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California: bill urging new federal policy advances

Posted on June 16th, 2010 by Global Ganja Report and tagged , , , .

cannabisThe California State Assembly Committee on Health voted 10-3 on June 15 to pass a resolution urging the federal government to end medical marijuana raids and to "create a comprehensive federal medical marijuana policy that ensures safe and legal access to any patient that would benefit from it."

State Sen. Mark Leno (D-San Francisco) introduced Senate Joint Resolution (SJR) 14 in June 2009. Despite the new Justice Department policy issued in October, discouraging federal enforcement in medical marijuana states, advocates and state lawmakers are still pushing for a binding change to federal law. The full Senate passed the measure in August 2009 by a vote of 23-15.

"This legislation is needed now more than ever," said Don Duncan of Americans for Safe Access (ASA), the country's largest medical marijuana patient advocacy group and a sponsor of the legislation. "Lest federal officials think their job is done, they need to know their work addressing medical marijuana as a public health issue has only just begun." Duncan testified before the Assembly Health Committee on behalf of patients.

"Patients and providers in California remain at risk of arrest and prosecution by federal law enforcement and legally established medical marijuana cooperatives continue to be the subjects of federal raids and prosecutions," said Senator Leno in a prior statement. Federal raids reached a peak during the Bush administration, with more than 200 DEA raids in California alone. But raids have continued under the Obama sdministration. More than two-dozen patients and providers are currently being prosecuted under federal law and face decades in prison. One such medical provider, James Stacy—whose dispensary was raided by the DEA in September 2009, a month before the Justice Department policy was issued—is scheduled to go to trial next month.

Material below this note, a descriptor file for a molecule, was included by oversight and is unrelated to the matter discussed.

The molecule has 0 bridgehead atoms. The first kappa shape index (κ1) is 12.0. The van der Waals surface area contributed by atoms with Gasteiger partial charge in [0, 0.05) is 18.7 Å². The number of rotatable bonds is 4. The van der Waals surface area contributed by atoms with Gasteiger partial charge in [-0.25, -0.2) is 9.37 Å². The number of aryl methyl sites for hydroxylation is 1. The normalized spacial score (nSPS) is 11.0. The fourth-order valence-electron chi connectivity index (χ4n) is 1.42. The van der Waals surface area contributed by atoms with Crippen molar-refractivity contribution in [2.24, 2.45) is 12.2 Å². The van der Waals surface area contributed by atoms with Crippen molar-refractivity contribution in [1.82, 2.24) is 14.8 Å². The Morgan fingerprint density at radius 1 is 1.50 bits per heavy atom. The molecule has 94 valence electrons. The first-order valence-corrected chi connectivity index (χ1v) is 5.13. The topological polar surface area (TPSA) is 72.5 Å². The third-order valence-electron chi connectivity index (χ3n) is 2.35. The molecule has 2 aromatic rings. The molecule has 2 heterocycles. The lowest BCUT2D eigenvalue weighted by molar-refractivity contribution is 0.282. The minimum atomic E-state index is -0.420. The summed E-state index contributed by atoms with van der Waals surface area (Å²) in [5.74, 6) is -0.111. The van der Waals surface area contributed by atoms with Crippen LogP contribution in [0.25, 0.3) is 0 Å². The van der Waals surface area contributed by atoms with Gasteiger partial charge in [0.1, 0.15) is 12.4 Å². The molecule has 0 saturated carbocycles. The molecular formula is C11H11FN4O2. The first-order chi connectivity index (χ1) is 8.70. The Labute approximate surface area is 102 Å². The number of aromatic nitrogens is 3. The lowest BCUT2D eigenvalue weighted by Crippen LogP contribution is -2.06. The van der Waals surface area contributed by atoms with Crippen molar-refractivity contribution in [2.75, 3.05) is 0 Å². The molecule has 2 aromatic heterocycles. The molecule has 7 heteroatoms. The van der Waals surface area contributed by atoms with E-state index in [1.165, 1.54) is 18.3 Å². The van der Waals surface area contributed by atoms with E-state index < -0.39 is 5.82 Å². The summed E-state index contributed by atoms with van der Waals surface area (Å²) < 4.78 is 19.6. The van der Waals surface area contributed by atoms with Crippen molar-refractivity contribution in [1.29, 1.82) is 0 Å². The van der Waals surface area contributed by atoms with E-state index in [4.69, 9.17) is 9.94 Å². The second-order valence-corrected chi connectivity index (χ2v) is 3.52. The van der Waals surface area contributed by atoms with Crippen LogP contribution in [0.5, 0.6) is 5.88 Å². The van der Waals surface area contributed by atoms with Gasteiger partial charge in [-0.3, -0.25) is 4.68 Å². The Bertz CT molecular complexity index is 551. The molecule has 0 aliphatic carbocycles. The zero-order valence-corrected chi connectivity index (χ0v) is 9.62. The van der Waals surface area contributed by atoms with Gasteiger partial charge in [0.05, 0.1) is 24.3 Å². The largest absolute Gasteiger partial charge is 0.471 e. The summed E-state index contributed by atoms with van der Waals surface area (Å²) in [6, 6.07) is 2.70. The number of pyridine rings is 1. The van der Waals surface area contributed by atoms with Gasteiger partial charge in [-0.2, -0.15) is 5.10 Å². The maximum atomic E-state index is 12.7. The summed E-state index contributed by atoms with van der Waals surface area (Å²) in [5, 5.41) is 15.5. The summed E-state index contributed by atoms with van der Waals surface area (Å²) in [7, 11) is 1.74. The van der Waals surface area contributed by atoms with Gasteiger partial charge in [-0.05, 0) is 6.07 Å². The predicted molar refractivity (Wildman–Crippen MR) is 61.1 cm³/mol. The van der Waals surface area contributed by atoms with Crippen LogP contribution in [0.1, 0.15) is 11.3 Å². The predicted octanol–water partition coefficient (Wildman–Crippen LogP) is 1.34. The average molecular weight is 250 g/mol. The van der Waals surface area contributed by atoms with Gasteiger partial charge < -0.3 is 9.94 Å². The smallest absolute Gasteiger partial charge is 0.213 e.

SJR 14 urges President Obama and Congress to "move quickly to end federal raids, intimidation, and interference with state medical marijuana law." It also asks the government to establish "an affirmative defense to medical marijuana charges in federal court and establish federal legal protection for individuals authorized by state and local law..." Defendants in medical marijuana cases are currently prevented from using a medical or state law defense in federal court. The Truth in Trials Act, HR 3939, which would correct this problem, is currently pending before Congress.

SJR 14 now proceeds to the Assembly floor and, if passed, the non-binding resolution will be enacted without the governor's signature or approval. The resolution will then be sent to the president, vice president, speaker of the House of Representatives, and to each senator and representative of the California congressional delegation. (ASA, June 15)

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